Maio Island, Cape Verde, remote and quiet
Maio Beachfront Hotels and Sandy Beaches
First settled in May in the 1460, from whence it derives its name which is Portuguese for the month of May. For centuries it lived a precarious existence from ranching goats and harvesting salt. There are still salt flats on the western coasts.
It is still remote and as yet undeveloped, but has fine sandy beaches like Sal. There is a fine beach at Vila do Maio the main seaport and airport. This was formerly known as Porto Ingles because an English company exploited the salt pans. Perhaps the most friendly island, as it is so little visited, its arid plains and fabulous beached do permit the herding of goats and cows.
Vila do MaioHardly more than a large village it is two miles from the air strip and right on a fine beach. The small jetty receives cargo ships and fishing boats are moored and nearby is the fortress built in the 18th century to defend the town from pirates. Dominating the town is a large, old church surrounded by beautiful flowers. The local Coop is modelled on an African village hut with conical roof.
MorroA small village on the road North, it is also the site of a failed hotel and property complex. The local handicrafts and another fine beach with nearby some abandoned salt pits.
Santana BayThis is a deserted semi-circular sandy beach, and an important nesting beach for turtles.
CalhetaA few miles north is a charming fishing village at Calheta where you can see the tuna catch early in the morning and wander amongst the cows, bulls and donkeys which graze along the beach. . Another fine beach is just south of Ponta Preta at Porto do Maio and there are more to the North where the wind is stronger. All are empty.
Itt also has the largest area of forest in the Cape Verdes. Few people make the long trip by light plane and/or ferry and you may find that you are the only people in the small hotel Marilu , where the owner is also the chef, waiter, barman and porter. It is the place to get away from it all and from everyone. The pretty island that is as yet untouched by tourism.
But perhaps it is the island in the Cape Verdes that will show the best investment returns on property, when people are more easily able to get there.
Maio airport is closed but there is a catamaran service from PraiaB from Manchester liked the calm.
"If you need to chill out in absolute calm and peace, Maio may well be the place for you. Porto Ingles is charming, colourfully painted little town scrambling up the hillside above the sea towards the cathedral, with a couple of shaded squares hung with bougainvillea and hibiscus. The town beach is a crescent-shaped slick of pale gold sand sliding of into the distance into a sea of every sparkling shade of green and blue. Maio only has nine miles of paved roads so there is very limited vehicle ownership: this means no car hire, but also means that if you do manage to find yourself some way of getting about then exploring the island is a dream. Public transport is created for by 4x4 pick-ups that simply circle the island one way or another with people jumping on and off as they wish. This is a really good fun way of seeing the island - most of the driving is, of necessity, off road! - and of interacting with the local population, and although the time tables may be erratic, there is nowhere on Maio that requires punctuality! We actually borrowed a pick-up for a couple of days and ambled at our own pace through costal scrub, along miles of pale straw-gold beaches, up vertiginous mountain sides, along dried up river beds and through picturesque pastel painted villages. There is no litter on Maio! Neither are there sign posts, obvious tracks or any sign of humanity between the villages, so you need to be self-sufficient and sensible, well prepared with food, drink and your first aid kit and not given to panicking. Having said that you need to have an adventurous spirit but haven't had much opportunity to put it into practise, then Maio offers a gentle initiation: you can only be lost for so long on a small island. "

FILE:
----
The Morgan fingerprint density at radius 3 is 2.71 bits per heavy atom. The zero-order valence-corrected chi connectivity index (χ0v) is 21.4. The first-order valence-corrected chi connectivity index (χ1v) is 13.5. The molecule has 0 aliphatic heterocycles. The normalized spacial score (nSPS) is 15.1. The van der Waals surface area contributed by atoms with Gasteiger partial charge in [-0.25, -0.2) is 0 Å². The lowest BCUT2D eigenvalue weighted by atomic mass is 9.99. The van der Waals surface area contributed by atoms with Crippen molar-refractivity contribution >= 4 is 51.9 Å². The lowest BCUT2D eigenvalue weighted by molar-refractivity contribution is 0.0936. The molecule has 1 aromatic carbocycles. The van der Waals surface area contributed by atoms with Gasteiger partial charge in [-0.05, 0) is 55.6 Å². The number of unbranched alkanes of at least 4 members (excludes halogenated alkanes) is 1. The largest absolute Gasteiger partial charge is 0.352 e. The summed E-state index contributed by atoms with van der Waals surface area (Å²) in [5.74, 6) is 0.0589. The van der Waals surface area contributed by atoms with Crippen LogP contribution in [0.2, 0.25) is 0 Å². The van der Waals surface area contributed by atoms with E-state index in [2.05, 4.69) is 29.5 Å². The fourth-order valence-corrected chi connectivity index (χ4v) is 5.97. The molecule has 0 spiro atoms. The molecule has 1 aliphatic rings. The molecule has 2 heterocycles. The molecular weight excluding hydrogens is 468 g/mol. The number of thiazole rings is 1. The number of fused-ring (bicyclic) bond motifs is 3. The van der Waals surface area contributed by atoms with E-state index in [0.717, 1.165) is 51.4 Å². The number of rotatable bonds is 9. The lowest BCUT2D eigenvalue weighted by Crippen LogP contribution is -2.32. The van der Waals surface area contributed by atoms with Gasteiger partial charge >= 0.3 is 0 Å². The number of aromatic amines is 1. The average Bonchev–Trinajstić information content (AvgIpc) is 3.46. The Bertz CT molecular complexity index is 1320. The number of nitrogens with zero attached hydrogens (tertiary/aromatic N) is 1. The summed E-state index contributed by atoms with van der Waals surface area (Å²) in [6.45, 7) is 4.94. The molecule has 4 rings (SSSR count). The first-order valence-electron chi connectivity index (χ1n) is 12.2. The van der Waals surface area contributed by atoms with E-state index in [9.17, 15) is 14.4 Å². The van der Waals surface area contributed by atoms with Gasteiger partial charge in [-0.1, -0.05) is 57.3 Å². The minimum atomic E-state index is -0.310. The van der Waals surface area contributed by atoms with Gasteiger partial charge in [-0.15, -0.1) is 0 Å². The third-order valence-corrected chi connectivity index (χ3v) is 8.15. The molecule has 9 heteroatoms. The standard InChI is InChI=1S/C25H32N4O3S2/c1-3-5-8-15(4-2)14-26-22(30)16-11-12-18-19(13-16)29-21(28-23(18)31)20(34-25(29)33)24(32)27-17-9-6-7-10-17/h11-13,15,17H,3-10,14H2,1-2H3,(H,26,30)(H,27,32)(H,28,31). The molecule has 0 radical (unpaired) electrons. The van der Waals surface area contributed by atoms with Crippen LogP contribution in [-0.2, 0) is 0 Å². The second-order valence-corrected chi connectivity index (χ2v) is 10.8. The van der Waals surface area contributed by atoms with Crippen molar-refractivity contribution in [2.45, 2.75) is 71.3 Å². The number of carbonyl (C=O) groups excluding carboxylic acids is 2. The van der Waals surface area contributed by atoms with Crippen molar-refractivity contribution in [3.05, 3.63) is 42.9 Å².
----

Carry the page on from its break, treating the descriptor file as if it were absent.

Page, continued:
Restaurants and BarsThere are only a couple in Vila do Maio and one small one in Calheta. B from Manchester concentrated on one.
"Porto Ingles has a couple of restaurants – both Italian – the Tutti Frutti and the Trattoria. We ate at the Tutti Frutti and from then on had no reason to need to check out the Trattoria. How amazing that in such a backwater you are able to find superb food. Italian Alberto and his Venezuelan wife Brenda are both sailors home from sea. They both love their quiet life by the ocean, and love cooking and entertaining. Over our first beer in Maio – and then a leisurely pasta lunch – we discussed with Alberto what he had available for us to eat that evening. We came back later and the candles had been lit, the wine was breathing and he produced simple dishes cooked to perfection: crisp but softly melting sauté potatoes, vegetables ‘al dente’ in a tissue thin batter and Brazilian steaks: nearly two inches thick of succulent tenderness. Brenda’s contribution was a seductively smooth orange crème brulee with glass-brittle caramel cap. All washed own with a wine from the Island of Fogo, the most southerly wine-producing region in the northern hemisphere. No wonder that we didn’t bother trying anywhere else! For people that can’t resist the buying urge, Brenda has a small boutique along side he restaurant were she sells artefacts gathered from their travels through the Pacific and Indian oceans, South American and African jewellery and great beach water from Brazil and Venezuela."
D from Berkshire tried the other
"Maio was absolutely beautiful and the beaches to die for. The town was very quiet but we found ourselves a nice little internet cafe with an Italian owner called Paolo. The hotel was basic but the Staff was very pleasant and friendly: even managed to get a smile out of the girl at the bank. "